Have you ever heard this powerful story about a transformed workplace? Against all odds something powerful happens.
- “I appeal to you for my child, Onesimus, whose father I became in my imprisonment. (Formerly he was useless to you, but now he is indeed useful to you and to me.)” (Philem. 10–11).
- For this perhaps is why he was parted from you for a while, that you might have him back forever, no longer as a slave but more than a slave, as a beloved brother—especially to me, but how much more to you, both in the flesh and in the Lord” (Philem. 15–16)
- “In the beginning was the Word. . . . And the Word became flesh” (John 1:1, 14).
- “All things were made through him, and without him was not anything made that was made” (John 1:3)
- “the power of God for salvation to everyone who believes” (Rom. 1:16)
- Therefore, if anyone is in Christ, he is a new creation. The old has passed away; behold, the new has come” (2 Cor. 5:17).
- “But God shows his love for us in that while we were still sinners, Christ died for us” (Rom. 5:8).
- “For our sake he [God the Father] made him [God the Son] to be sin who knew no sin, so that in him [Jesus] we might become the righteousness of God” (2 Cor. 5:21).
Philemon was a wealthy slave-holding Christian who lived in the city of Colossae, about 100 miles (161 km) inland from Ephesus. Apparently during Paul’s three-year ministry in Ephesus (A.D. 52–55), Philemon heard the gospel and was saved. He began serving the cause of Christ in the Colossian community, opening his home for a group of Christians to meet there regularly. At some point, Onesimus, one of Philemon’s slaves, fled to Rome. Possibly having stolen money (or property) from Philemon and now a fugitive slave, Onesimus was living in the most populated city of the Roman Empire, hoping to escape detection. In a rather remarkable set of circumstances—not recounted in the letter but certainly reflective of God’s sovereignty—Onesimus somehow came into contact with the apostle Paul and became a Christian. As he grew in Christ, he spent much time and effort helping Paul, who was severely constrained by his imprisonment. As much as Paul would like to have retained the services of Onesimus, he knew that this fugitive slave’s severed relationship and wrongdoing against his master needed to be addressed. Paul thus wrote this letter as an appeal to Philemon to appreciate the transformation that has occurred in Onesimus’s life and to receive him back not merely as a slave but as a “beloved brother” (v. 16). It is difficult to know if Paul was seeking Onesimus’s full emancipation and freedom (see notes on vv. 16 and 21). It is clear, however, that he was seeking a transformed relationship between slave and master—a new relationship that would defy all of the ingrained status distinctions of the surrounding Greek and Roman culture. There is no doubt that it would have been difficult for the institution of slavery to survive in the atmosphere of love created by the letter, and in fact the elements of Paul’s appeal found in this letter helped lay the foundation for the abolition of slavery. (ESV Study Bible)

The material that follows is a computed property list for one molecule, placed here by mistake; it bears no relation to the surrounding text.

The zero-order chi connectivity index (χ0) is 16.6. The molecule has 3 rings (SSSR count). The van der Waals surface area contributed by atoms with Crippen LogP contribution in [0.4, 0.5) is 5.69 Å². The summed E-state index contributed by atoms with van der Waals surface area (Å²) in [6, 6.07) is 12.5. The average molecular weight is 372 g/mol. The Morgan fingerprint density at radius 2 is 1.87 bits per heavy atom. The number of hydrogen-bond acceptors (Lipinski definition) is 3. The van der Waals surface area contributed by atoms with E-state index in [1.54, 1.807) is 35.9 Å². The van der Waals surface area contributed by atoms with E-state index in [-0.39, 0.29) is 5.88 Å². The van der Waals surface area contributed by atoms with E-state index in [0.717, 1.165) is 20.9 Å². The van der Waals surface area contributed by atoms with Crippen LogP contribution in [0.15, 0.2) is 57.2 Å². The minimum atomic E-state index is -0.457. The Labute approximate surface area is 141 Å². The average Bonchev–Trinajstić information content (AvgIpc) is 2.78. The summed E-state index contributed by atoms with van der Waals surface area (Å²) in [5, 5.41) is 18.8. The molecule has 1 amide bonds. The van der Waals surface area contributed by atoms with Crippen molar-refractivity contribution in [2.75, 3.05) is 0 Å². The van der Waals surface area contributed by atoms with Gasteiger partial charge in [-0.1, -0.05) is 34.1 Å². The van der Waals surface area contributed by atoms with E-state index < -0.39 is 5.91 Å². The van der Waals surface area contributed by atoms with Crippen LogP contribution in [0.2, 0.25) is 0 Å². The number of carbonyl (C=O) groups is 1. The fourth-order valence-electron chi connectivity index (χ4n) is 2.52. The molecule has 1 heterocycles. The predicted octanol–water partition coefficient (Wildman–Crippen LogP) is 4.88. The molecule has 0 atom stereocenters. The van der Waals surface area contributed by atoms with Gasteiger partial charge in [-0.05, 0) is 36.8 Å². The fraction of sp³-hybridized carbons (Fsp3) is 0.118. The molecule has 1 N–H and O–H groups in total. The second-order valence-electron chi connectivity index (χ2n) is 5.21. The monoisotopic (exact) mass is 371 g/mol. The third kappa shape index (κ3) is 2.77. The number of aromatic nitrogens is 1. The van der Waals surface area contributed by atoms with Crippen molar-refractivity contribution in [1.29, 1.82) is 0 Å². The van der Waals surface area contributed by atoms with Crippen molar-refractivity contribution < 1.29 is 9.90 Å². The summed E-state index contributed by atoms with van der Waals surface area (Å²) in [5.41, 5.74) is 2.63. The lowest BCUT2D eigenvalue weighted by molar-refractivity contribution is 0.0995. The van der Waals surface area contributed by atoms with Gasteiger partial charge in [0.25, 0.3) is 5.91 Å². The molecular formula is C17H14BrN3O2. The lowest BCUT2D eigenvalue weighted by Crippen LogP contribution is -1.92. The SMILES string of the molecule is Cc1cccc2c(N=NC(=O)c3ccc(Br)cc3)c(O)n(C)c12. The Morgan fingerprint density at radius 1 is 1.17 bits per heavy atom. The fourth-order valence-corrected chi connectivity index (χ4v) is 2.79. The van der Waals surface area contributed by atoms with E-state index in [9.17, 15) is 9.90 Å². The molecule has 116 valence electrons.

Discussion Questions: (Tom Nelson)
How does understanding what work can be in light of the gospel change the way you inhabit your workplace?
How is the gospel transforming the way you do your work?
What are some ways you can be faithfully present in your spheres of influence?
The Apostles’ Creed
I believe in God the Father Almighty, Maker of heaven and earth. And in Jesus Christ, His only begotten Son, our Lord— Who was conceived by the Holy Spirit, born of the Virgin Mary; suffered under Pontius Pilate; was crucified, dead, and buried; He descended into hell. The third day He rose again from the dead; He ascended into heaven, and sitteth at the right hand of God the Father Almighty. From thence He shall come to judge the living and the dead. I believe in the Holy Spirit. I believe a holy catholic* church, the communion of saints, the forgiveness of sins, the resurrection of the body, and the life everlasting. AMEN.
* The term “catholic” (with a lower case “c”) did not and does not refer to any specific denomination or group of Christians. It refers to the wholeness of the whole church in all times and places rather than to any specific branch of Christianity.
The Lord’s Prayer
Our Father in heaven, hallowed be your name, your kingdom come,
your will be done on earth as it is in heaven. Give us today our daily bread.
Forgive us our debts, as we also have forgiven our debtors.
And lead us not into temptation, but deliver us from the evil one.
For yours is the kingdom and the power and the glory forever. Amen.